A drawback that students face from attending these MOOC’s, which currently are mostly offered from only U.S.-based institutions of higher learning, is that the educational content is not yet specifically tailored to the diverse needs of a worldwide student-body who have vast differences in cultural backgrounds, language skills and motivational factors.
EducateMe360 is now offering customized MOOC’s content to the students of India, with courses designed for the specific needs of the Indian students. Courses are delivered in their native language for all levels of graduate and undergraduate work.
The tremendous implications for the higher education of Indian students and for the future growth of the Indian economy cannot be overstated. Any Indian with access to a computer with internet capabilities can take advantage of the classes taught by esteemed scholars from Berkley, California, Cambridge, Massachusetts, or Princeton, New Jersey. This is a revolution in higher learning for India where the previous barriers of poor educational quality, lack of educational access, and higher costs for overseas studies have been instantly overcome in a single blow.
The EducateMe360 Model may well lead to revisions of the national standards for higher education in India. No longer is a large sprawling campus required where individual professors are allowed to create their own course content. Post-secondary education can now be uniform and competitive with other developed countries.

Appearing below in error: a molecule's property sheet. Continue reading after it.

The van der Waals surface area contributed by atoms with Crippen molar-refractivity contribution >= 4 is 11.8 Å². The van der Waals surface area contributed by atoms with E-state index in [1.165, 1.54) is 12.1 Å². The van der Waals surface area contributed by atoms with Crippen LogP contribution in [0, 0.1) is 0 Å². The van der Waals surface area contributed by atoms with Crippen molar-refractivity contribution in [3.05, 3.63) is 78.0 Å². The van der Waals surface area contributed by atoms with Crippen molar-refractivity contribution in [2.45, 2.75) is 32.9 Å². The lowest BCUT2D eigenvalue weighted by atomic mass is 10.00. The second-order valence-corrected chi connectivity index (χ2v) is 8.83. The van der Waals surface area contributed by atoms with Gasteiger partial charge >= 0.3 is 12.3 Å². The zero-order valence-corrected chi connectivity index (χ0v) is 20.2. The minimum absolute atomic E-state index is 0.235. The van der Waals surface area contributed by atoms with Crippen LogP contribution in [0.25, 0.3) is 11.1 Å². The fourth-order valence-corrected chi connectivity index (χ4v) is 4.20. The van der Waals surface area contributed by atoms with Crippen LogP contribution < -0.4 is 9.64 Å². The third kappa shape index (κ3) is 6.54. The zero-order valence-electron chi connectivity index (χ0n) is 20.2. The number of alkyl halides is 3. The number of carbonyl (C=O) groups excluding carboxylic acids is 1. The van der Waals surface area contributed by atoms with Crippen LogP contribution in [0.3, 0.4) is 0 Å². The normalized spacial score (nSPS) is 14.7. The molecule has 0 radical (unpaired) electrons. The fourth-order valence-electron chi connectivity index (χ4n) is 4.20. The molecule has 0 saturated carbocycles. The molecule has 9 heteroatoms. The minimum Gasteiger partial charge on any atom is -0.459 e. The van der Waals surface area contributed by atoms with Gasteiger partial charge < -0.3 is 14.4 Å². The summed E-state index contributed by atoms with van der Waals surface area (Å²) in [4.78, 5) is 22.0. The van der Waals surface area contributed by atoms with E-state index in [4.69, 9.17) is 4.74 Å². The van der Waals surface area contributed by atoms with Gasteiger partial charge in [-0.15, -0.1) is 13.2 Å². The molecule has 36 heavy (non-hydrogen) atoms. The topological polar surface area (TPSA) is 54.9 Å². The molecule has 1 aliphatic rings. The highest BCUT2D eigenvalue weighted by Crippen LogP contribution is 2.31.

A founder of EducateMe360, Harshit Bahl states “The demand is there. So is the brainpower. And the content is now available for free. The only thing required is a system to connect the content with Indian students, and that is exactly what we with EducateMe360 plan doing.”
His co-founder, Agam further added “We are calling NGOs and the private sector to help us to do what the government could not: offer high-quality higher education to the masses.”
As this revolution in higher education begins to take hold, the people of India should make clear to their government leaders only one thing: Stay out of the Way. With 12 different federally funded 5-year plans that have spanned the past 60 years, the government has had their chance to deliver and has failed.
Eventually, the Indian government will need to establish instructional guidelines and set university certification standards for this new and exciting form of academic instruction, but for now there is a greater need, the need to get Indian students enrolled in MOOC’s as soon as possible.
Hayden Richards is Contributor of IntelligentHQ. He specialises in finance, trading, investment, and technology, with expertise in both buy-side, sell-side. Contributing and advising various global corporations, Hayden is a thought leader, researching on global regulatory subjects, digital, social media strategies and new trends for Businesses, Capital Markets and Financial Services.